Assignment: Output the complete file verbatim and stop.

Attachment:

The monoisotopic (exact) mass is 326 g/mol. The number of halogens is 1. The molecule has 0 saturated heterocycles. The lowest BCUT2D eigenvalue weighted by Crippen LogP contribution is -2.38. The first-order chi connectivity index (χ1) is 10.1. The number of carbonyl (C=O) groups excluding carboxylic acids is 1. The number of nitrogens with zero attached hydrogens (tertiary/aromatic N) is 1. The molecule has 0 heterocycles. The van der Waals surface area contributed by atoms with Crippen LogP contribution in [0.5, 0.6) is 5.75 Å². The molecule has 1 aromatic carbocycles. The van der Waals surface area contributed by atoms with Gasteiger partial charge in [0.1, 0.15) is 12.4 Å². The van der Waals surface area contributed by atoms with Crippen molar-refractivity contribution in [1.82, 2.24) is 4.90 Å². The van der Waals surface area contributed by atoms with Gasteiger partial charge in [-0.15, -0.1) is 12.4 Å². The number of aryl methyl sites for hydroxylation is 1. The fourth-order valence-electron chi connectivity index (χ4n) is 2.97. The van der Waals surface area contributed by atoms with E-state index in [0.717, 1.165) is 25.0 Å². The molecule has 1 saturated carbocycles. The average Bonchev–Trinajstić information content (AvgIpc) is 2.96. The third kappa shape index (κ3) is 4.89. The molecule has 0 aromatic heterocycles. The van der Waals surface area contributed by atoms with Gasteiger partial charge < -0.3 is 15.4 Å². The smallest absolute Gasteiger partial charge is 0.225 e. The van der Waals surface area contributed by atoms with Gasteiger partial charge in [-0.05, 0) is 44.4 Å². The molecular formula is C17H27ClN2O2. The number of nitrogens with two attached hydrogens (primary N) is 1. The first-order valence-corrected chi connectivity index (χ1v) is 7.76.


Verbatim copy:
The monoisotopic (exact) mass is 326 g/mol. The number of halogens is 1. The molecule has 0 saturated heterocycles. The lowest BCUT2D eigenvalue weighted by Crippen LogP contribution is -2.38. The first-order chi connectivity index (χ1) is 10.1. The number of carbonyl (C=O) groups excluding carboxylic acids is 1. The number of nitrogens with zero attached hydrogens (tertiary/aromatic N) is 1. The molecule has 0 heterocycles. The van der Waals surface area contributed by atoms with Crippen LogP contribution in [0.5, 0.6) is 5.75 Å². The molecule has 1 aromatic carbocycles. The van der Waals surface area contributed by atoms with Gasteiger partial charge in [0.1, 0.15) is 12.4 Å². The van der Waals surface area contributed by atoms with Crippen molar-refractivity contribution in [1.82, 2.24) is 4.90 Å². The van der Waals surface area contributed by atoms with Gasteiger partial charge in [-0.15, -0.1) is 12.4 Å². The number of aryl methyl sites for hydroxylation is 1. The fourth-order valence-electron chi connectivity index (χ4n) is 2.97. The van der Waals surface area contributed by atoms with E-state index in [0.717, 1.165) is 25.0 Å². The molecule has 1 saturated carbocycles. The average Bonchev–Trinajstić information content (AvgIpc) is 2.96. The third kappa shape index (κ3) is 4.89. The molecule has 0 aromatic heterocycles. The van der Waals surface area contributed by atoms with Gasteiger partial charge < -0.3 is 15.4 Å². The smallest absolute Gasteiger partial charge is 0.225 e. The van der Waals surface area contributed by atoms with Gasteiger partial charge in [-0.05, 0) is 44.4 Å². The molecular formula is C17H27ClN2O2. The number of nitrogens with two attached hydrogens (primary N) is 1. The first-order valence-corrected chi connectivity index (χ1v) is 7.76.